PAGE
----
The Interrupted Tale (The Incorrigible Children of Ashton Place)
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FOR USE IN SCHOOLS AND LIBRARIES ONLY. A latest entry in the award-nominated series that includes The Mysterious Howling finds a heartbroken Miss Penelope Lumley assuaging the disappointments of her 16th birthday by accepting an invitation to speak at her former school, which will be closed if she cannot prove the academic progress of her incorrigible charges.
and large spoon that Mrs. Clarke had threatened. If the children did not already know that castor oil was the most vile-tasting substance ever invented, they would find out soon enough.) Finally alone, she collapsed into her usual armchair and stared at the clock. Eleven o’clock in the morning! The whole long, partyless, presentless, friendless, cardless birthday loomed before her. Was it possible that time had actually stopped? She knew the Latin phrase “tempus fugit,” which means “time flies,”
she looked at him blankly, he added, “That means you win.” “But Lord Fredrick would never believe me without proof. And I have none,” she had protested. “That just means you’re bluffing, too,” he’d answered. “Now you know why people find card games interesting!” Miss Mortimer looked uneasy. “Certainty is not proof, Penelope,” she cautioned. “Yet I am certain.” Penelope leaned forward. “Quinzy is Edward Ashton, and your theory about the haystack was correct. His true purpose has nothing to do
exclaimed. At once she felt guilty. “Dear Mrs. Apple, I apologize for not coming to tell you myself. By now you have heard about the change in the speaking schedule, I hope?” Mrs. Apple merely pointed to her throat and shook her head. “No voice,” she mouthed. Not even a squeak came out. “Mrs. Apple makes very good rabbit noise,” Alexander said, impressed (those of you who are expert at animal sounds already know that rabbit calls are inaudible, and therefore quite difficult to learn). Miss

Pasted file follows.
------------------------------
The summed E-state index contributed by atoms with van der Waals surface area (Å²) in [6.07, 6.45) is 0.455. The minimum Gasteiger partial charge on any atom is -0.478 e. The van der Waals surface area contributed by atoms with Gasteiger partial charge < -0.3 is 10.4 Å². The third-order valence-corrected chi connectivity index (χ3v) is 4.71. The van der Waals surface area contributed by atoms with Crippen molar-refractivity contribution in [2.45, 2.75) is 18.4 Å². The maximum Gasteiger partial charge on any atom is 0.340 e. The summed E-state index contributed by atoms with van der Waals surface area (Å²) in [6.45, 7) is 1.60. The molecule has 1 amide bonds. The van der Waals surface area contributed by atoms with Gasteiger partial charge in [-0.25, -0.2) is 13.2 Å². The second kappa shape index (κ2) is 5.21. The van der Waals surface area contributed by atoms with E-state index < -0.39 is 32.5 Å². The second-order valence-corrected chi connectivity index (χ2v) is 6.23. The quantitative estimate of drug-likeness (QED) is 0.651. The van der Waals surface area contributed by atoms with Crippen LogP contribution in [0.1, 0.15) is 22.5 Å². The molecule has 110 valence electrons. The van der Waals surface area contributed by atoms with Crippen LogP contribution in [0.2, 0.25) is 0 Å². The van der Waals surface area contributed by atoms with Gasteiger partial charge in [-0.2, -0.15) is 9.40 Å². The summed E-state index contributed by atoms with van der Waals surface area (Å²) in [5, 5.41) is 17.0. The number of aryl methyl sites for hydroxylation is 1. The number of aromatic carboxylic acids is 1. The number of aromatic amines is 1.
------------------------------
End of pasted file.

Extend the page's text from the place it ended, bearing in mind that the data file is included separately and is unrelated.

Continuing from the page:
dwell upon it.” A yelp of dismay came from near where Mrs. Apple was sitting, but as the dear history teacher had lost her voice, the sound obviously did not originate with her. “And then there is this business of the school motto. ‘No hopeless case is truly without hope.’ Ridiculous! Some cases simply are hopeless, and it is no use pretending otherwise. I propose something more realistic. For example, ‘Keep quiet and know your place.’” A shocked silence settled over the hall. Baroness Hoover’s
asking me when she gets her ‘surprise’?” he added as he was leaving. “I suppose I ought to find out when her birthday is. Blast! I hope I didn’t write it in the almanac. It’s a slippery book, that almanac, always wandering off. . . .” WITH PERMISSION, OF COURSE, CASSIOPEIA had borrowed her Swanburne uniform on what Miss Mortimer called an “open-ended loan.” This meant that there was no due date, as there would be with a library book. Rather, the kind headmistress had assured her that in no